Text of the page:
Monday, July 20, 2009

GOP docs challenge AMA support

The AMA's endorsement last week of the House Democrats' healthcare bill no doubt raised some eyebrows. And sure enough, a group of Republican physician congressmen is challenging the position.

In a letter sent Friday to the AMA, 12 members of the GOP Doctors Caucus expressed their disappointment for what they called a "blanket endorsement" of America's Affordable Health Choices Act or 2009: Read more

"Several important principles that you have strongly advocated for in the past are missing from the bill, such as liability reform, Medicare payment reform, and antitrust issues. This inherently jeopardizes the well-established relationship that exists among the over 250,000 members of the American Medical Association and their patients.”

It looks like the group’s real concern lies in the proposal’s public option. The AMA has traditionally been a conservative group and support of a government-run health plan was a bit controversial.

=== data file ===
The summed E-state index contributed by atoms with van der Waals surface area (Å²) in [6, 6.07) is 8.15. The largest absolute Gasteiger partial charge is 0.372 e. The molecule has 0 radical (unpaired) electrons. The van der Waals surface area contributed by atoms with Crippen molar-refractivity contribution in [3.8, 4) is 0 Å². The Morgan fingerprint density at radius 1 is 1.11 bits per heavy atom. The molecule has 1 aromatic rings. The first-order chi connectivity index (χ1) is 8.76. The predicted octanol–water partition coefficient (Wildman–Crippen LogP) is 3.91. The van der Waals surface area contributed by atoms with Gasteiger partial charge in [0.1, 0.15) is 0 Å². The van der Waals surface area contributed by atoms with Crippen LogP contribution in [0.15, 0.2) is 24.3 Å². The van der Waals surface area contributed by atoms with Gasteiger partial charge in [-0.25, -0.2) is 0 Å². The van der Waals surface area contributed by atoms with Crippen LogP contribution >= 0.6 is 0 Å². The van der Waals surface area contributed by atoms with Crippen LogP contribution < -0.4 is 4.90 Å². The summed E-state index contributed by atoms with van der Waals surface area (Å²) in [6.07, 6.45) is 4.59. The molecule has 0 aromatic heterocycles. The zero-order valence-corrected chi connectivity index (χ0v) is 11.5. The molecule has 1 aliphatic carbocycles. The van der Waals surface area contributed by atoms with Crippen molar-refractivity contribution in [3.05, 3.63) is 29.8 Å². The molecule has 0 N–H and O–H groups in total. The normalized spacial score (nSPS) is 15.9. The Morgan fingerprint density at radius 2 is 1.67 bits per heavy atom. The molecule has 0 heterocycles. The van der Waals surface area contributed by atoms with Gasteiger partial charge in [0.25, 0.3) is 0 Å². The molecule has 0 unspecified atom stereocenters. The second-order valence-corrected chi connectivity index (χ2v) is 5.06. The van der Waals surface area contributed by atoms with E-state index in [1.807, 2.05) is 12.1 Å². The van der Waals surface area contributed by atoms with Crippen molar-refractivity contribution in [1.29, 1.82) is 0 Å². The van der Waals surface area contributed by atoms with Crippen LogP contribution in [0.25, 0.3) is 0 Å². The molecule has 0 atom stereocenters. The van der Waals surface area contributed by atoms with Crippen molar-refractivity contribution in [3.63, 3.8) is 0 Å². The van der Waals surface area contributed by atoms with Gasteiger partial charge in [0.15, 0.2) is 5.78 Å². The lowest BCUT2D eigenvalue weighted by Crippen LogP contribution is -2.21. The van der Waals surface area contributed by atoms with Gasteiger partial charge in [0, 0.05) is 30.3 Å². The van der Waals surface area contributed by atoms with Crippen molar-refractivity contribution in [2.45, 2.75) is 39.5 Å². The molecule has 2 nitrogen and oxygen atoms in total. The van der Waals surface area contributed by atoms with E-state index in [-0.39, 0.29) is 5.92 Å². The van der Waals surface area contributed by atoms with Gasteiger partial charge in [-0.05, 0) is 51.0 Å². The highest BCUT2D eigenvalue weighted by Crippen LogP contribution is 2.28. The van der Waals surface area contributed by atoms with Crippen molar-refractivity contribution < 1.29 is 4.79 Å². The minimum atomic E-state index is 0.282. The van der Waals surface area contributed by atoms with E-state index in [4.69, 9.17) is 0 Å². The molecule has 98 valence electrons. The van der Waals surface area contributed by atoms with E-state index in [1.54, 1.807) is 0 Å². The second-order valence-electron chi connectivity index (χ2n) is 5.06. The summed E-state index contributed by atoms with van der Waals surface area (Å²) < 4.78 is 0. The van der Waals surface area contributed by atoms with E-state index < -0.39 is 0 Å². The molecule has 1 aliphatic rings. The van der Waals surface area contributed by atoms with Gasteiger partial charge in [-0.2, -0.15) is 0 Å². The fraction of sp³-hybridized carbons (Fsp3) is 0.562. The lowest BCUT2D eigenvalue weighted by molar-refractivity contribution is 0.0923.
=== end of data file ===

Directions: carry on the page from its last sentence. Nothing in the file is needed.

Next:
(The GOP Doctors Caucus was formed in March to boost Republican physician influence, according to an American Medical News story. Most of the docs in Congress are Republicans, and health reforms are being heralded by Dems and the administration, so I am guessing there isn’t a Democratic counterpart to this group?)

Here’s the end of the letter: “... we fully believe that the AMA has lost touch with the vast majority o f physicians in this country. We therefore urge the AMA to reconsider its support for H.R. 3200.”

Do you agree? Who is rightfully representing the voice of the physician in this debate?

And finally, considering the discussion here lately about docs and the AMA, check out a recent Physicians Practice story on whether associations are worth joining.


  1. AMA? Forget it! Their monopoly on CPT, their Sunbeam debacle (selling their endorsement) and their expensive dues show their goals are not aligned with mine. I'l stick with American College of Physicians- at least we are all internists so no surgeon vs. primary care battles and I get an FACP after my name!

  2. While the proposed bill from Obama is concerning by adding yet another government plan to the insurance mix (because of the threat of unfair competition and government interference in care, albeit indirect interference by reducing payments so much that doctors can't provide care and make a profit resulting in diminished quality of care), the biggest concern is for physician specialists and the proposed 21% haircut on all Medicare fees across the board. If your practice generates $2M in revenue, 25% of that from Medicare, that equals a $100k paycut based on the same volume of business...or approximately $9k less every month.